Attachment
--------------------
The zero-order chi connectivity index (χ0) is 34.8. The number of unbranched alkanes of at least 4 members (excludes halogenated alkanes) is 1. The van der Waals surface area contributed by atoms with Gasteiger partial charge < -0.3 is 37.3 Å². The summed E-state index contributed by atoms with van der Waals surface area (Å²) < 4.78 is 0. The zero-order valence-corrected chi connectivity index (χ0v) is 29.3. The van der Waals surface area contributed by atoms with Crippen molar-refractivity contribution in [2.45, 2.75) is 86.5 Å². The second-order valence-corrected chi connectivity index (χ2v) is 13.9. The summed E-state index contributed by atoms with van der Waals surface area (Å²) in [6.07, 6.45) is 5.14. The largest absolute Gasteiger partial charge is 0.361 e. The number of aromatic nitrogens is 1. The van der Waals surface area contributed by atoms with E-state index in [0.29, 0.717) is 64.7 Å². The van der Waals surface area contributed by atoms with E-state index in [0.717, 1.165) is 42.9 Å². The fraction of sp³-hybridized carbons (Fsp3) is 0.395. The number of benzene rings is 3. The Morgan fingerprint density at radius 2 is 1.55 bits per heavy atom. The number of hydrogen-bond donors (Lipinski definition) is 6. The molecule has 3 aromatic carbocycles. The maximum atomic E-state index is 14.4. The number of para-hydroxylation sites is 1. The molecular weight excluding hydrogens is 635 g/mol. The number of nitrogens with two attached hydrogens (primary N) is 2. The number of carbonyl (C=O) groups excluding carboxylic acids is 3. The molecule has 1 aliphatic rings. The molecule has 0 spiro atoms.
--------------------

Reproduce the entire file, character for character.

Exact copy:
The zero-order chi connectivity index (χ0) is 34.8. The number of unbranched alkanes of at least 4 members (excludes halogenated alkanes) is 1. The van der Waals surface area contributed by atoms with Gasteiger partial charge < -0.3 is 37.3 Å². The summed E-state index contributed by atoms with van der Waals surface area (Å²) < 4.78 is 0. The zero-order valence-corrected chi connectivity index (χ0v) is 29.3. The van der Waals surface area contributed by atoms with Crippen molar-refractivity contribution in [2.45, 2.75) is 86.5 Å². The second-order valence-corrected chi connectivity index (χ2v) is 13.9. The summed E-state index contributed by atoms with van der Waals surface area (Å²) in [6.07, 6.45) is 5.14. The largest absolute Gasteiger partial charge is 0.361 e. The number of aromatic nitrogens is 1. The van der Waals surface area contributed by atoms with E-state index in [0.29, 0.717) is 64.7 Å². The van der Waals surface area contributed by atoms with E-state index in [0.717, 1.165) is 42.9 Å². The fraction of sp³-hybridized carbons (Fsp3) is 0.395. The number of benzene rings is 3. The Morgan fingerprint density at radius 2 is 1.55 bits per heavy atom. The number of hydrogen-bond donors (Lipinski definition) is 6. The molecule has 3 aromatic carbocycles. The maximum atomic E-state index is 14.4. The number of para-hydroxylation sites is 1. The molecular weight excluding hydrogens is 635 g/mol. The number of nitrogens with two attached hydrogens (primary N) is 2. The number of carbonyl (C=O) groups excluding carboxylic acids is 3. The molecule has 1 aliphatic rings. The molecule has 0 spiro atoms.